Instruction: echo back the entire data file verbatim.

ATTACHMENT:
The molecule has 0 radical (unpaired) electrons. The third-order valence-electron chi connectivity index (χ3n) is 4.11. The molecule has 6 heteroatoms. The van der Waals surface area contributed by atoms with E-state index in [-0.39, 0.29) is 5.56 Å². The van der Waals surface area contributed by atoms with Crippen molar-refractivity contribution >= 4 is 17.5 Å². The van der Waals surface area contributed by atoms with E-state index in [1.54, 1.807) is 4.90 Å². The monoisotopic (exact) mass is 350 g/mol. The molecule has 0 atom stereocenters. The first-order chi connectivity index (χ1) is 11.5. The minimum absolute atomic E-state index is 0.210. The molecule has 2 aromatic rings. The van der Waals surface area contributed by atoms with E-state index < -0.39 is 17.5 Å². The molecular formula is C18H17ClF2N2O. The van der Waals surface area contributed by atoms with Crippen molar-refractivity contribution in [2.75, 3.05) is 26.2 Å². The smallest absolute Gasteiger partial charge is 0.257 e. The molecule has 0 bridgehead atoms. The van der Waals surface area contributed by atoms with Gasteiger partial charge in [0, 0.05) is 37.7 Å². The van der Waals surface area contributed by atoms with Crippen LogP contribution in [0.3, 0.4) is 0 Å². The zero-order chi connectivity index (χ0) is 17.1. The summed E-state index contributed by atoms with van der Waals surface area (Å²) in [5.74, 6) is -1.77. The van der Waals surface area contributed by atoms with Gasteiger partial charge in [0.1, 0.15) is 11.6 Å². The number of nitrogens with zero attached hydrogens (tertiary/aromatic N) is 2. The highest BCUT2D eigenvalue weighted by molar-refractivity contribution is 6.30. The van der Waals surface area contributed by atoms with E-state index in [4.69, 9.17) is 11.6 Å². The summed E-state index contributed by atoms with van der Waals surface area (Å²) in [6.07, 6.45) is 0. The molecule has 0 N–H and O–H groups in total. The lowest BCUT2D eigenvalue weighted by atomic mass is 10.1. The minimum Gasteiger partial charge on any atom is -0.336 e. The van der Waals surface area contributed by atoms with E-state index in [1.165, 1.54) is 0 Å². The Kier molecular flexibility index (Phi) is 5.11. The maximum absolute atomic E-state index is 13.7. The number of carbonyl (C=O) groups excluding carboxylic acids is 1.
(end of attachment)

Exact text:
The molecule has 0 radical (unpaired) electrons. The third-order valence-electron chi connectivity index (χ3n) is 4.11. The molecule has 6 heteroatoms. The van der Waals surface area contributed by atoms with E-state index in [-0.39, 0.29) is 5.56 Å². The van der Waals surface area contributed by atoms with Crippen molar-refractivity contribution >= 4 is 17.5 Å². The van der Waals surface area contributed by atoms with E-state index in [1.54, 1.807) is 4.90 Å². The monoisotopic (exact) mass is 350 g/mol. The molecule has 0 atom stereocenters. The first-order chi connectivity index (χ1) is 11.5. The minimum absolute atomic E-state index is 0.210. The molecule has 2 aromatic rings. The van der Waals surface area contributed by atoms with E-state index < -0.39 is 17.5 Å². The molecular formula is C18H17ClF2N2O. The van der Waals surface area contributed by atoms with Crippen molar-refractivity contribution in [2.75, 3.05) is 26.2 Å². The smallest absolute Gasteiger partial charge is 0.257 e. The molecule has 0 bridgehead atoms. The van der Waals surface area contributed by atoms with Gasteiger partial charge in [0, 0.05) is 37.7 Å². The van der Waals surface area contributed by atoms with Crippen LogP contribution in [0.3, 0.4) is 0 Å². The zero-order chi connectivity index (χ0) is 17.1. The summed E-state index contributed by atoms with van der Waals surface area (Å²) in [5.74, 6) is -1.77. The van der Waals surface area contributed by atoms with Gasteiger partial charge in [0.1, 0.15) is 11.6 Å². The number of nitrogens with zero attached hydrogens (tertiary/aromatic N) is 2. The highest BCUT2D eigenvalue weighted by molar-refractivity contribution is 6.30. The van der Waals surface area contributed by atoms with E-state index in [4.69, 9.17) is 11.6 Å². The summed E-state index contributed by atoms with van der Waals surface area (Å²) in [6.07, 6.45) is 0. The molecule has 0 N–H and O–H groups in total. The lowest BCUT2D eigenvalue weighted by atomic mass is 10.1. The minimum Gasteiger partial charge on any atom is -0.336 e. The van der Waals surface area contributed by atoms with E-state index in [1.165, 1.54) is 0 Å². The Kier molecular flexibility index (Phi) is 5.11. The maximum absolute atomic E-state index is 13.7. The number of carbonyl (C=O) groups excluding carboxylic acids is 1.